It may sound cliche, but we all had the time of our lives on the National Parks Road Trip #1 last summer. Honestly, what could be better than exploring beautiful parks, making food by the campfire, and drinking at every brewery we drive past? Needless to say, we started planning for the next adventure immediately, with the following goals:
- See more of the Tetons. On our first trip, we were hit by a snowstorm during our time in Grand Teton National Park, which severely limited our hiking, sightseeing, and basic survival chances.
- Visit as many national parks as possible. It can be a struggle to plan an itinerary which hits several parks, with enough time to enjoy them – especially when you can’t take unlimited time off work!
- Not die from bears, bison, or COVID. The risk from each was mitigated by a basic policy of not being stupid. Just view from a distance.
- Become one with our inner Teddy Roosevelts. It turns out that Laj was really looking forward to visiting Theodore Roosevelt National Park. His sleeping pad popped on night #1, and to him, finishing the trip without patching or replacing it was akin to Teddy finishing his speech after getting shot. Badass.
In this article, we will discuss our trip itinerary, and then outline the steps to take when planning a hiking/camping focused road trip – including some specific guidelines for renting a car, reserving campsites, and packing. Finally, we provide a venison jerky recipe and some tips for taking advantage of opportunities you might stumble upon while exploring.
This post is the main hub for our second National Park Road Trip (July 2020) – for more information and advice about each stop of the trip, please see the links below.
Steps for Planning a Road Trip
So you want to plan a road trip with your friends – one where some people need to fly across the country, where you will need to reserve a vehicle, multiple campsites, and permits, perhaps buy some equipment, clothing, and food? It can be daunting!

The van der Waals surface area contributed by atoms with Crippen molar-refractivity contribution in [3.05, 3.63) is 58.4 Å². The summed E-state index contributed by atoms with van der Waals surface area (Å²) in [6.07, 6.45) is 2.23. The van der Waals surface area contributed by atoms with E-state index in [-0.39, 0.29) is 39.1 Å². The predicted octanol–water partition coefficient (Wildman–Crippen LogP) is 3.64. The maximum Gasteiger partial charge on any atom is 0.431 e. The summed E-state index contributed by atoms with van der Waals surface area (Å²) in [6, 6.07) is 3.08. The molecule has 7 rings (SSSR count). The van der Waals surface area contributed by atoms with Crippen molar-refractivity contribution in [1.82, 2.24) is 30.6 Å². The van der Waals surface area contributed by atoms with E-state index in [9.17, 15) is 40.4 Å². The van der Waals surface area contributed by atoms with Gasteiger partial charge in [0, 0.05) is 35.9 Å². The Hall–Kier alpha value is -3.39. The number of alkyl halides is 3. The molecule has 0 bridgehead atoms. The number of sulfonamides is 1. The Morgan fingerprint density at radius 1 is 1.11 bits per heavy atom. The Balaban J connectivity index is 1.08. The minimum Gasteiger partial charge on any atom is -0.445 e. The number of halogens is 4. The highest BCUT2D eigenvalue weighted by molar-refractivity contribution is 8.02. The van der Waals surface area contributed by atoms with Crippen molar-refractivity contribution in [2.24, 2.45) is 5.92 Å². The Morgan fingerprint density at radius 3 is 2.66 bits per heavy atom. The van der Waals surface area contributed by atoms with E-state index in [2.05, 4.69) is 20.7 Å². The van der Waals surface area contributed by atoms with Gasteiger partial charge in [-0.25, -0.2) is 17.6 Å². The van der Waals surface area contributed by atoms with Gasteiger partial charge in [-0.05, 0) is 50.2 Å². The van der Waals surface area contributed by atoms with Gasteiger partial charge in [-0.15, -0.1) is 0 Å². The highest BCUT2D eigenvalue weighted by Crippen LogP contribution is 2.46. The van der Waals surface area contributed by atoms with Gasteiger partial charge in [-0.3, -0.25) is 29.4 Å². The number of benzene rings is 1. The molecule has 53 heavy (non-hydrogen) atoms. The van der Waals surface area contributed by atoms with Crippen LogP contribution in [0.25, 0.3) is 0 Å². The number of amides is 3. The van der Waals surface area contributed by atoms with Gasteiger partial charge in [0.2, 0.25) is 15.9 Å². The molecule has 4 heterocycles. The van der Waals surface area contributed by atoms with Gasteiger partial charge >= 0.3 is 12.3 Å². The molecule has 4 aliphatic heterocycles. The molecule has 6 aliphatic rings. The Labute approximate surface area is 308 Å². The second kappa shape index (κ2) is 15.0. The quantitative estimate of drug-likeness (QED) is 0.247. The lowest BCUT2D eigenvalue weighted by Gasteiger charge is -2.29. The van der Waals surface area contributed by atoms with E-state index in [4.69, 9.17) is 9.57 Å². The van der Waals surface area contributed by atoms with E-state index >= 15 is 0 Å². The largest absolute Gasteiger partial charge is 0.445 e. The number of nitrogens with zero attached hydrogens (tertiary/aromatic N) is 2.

Rather than repeat advice, we’d like to refer you to our last trip post, where we discuss our strategy for planning – which involves designating a “point-person” for each aspect of the trip. This might be an individual destination (where the point-person determines where to leave the car, where to hike, and where to camp) or a task like reserving a rental car.
Important considerations for the point-person will vary from place to place – and here we refer the reader to our posts for individual parks (see below!).
We are not ashamed to say that our itinerary changed about 15 times leading up to, and even during, our trip. For example, we had originally planned to explore Banff National Park, but Coronavirus-related restrictions prevented us from entering Canada. We also wanted to visit Glacier National Park, but its eastern entrance was likewise closed – so we decided to postpone to a time when we can fully experience the area (you’re welcome).
Despite these limitations, we created an itinerary that satisfied every goal listed above. From the severe mountain peaks (and grizzly bears) of Wyoming, to the endless grasslands and barren “badland” buttes of the Dakotas – with every pizza and brewery destination along the way – this trip will satisfy your inner desire for both nature and calories. Here are the stops: